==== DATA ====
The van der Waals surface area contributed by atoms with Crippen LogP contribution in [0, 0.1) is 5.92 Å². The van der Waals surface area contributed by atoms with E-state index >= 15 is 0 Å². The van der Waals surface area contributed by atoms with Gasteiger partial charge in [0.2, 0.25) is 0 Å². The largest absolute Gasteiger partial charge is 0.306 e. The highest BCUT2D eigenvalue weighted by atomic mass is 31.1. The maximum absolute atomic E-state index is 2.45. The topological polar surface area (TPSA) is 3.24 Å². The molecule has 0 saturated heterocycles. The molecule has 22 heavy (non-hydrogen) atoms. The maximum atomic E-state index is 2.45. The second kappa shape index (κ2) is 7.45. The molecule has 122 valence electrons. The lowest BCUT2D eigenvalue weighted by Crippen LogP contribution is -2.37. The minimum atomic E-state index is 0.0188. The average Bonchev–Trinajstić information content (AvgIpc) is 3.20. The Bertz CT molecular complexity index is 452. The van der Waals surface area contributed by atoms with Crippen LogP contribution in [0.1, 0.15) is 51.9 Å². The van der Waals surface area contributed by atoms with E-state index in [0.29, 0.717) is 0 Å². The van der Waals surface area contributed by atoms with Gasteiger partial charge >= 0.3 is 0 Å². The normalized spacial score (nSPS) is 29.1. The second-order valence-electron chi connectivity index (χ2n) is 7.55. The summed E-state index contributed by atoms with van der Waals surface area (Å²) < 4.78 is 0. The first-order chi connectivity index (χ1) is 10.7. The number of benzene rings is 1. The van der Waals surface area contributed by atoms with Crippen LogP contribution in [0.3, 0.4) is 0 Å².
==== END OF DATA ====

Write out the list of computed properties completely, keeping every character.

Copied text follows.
The van der Waals surface area contributed by atoms with Crippen LogP contribution in [0, 0.1) is 5.92 Å². The van der Waals surface area contributed by atoms with E-state index >= 15 is 0 Å². The van der Waals surface area contributed by atoms with Gasteiger partial charge in [0.2, 0.25) is 0 Å². The largest absolute Gasteiger partial charge is 0.306 e. The highest BCUT2D eigenvalue weighted by atomic mass is 31.1. The maximum absolute atomic E-state index is 2.45. The topological polar surface area (TPSA) is 3.24 Å². The molecule has 0 saturated heterocycles. The molecule has 22 heavy (non-hydrogen) atoms. The maximum atomic E-state index is 2.45. The second kappa shape index (κ2) is 7.45. The molecule has 122 valence electrons. The lowest BCUT2D eigenvalue weighted by Crippen LogP contribution is -2.37. The minimum atomic E-state index is 0.0188. The average Bonchev–Trinajstić information content (AvgIpc) is 3.20. The Bertz CT molecular complexity index is 452. The van der Waals surface area contributed by atoms with Crippen LogP contribution in [0.1, 0.15) is 51.9 Å². The van der Waals surface area contributed by atoms with E-state index in [0.29, 0.717) is 0 Å². The van der Waals surface area contributed by atoms with Gasteiger partial charge >= 0.3 is 0 Å². The normalized spacial score (nSPS) is 29.1. The second-order valence-electron chi connectivity index (χ2n) is 7.55. The summed E-state index contributed by atoms with van der Waals surface area (Å²) < 4.78 is 0. The first-order chi connectivity index (χ1) is 10.7. The number of benzene rings is 1. The van der Waals surface area contributed by atoms with Crippen LogP contribution in [0.3, 0.4) is 0 Å².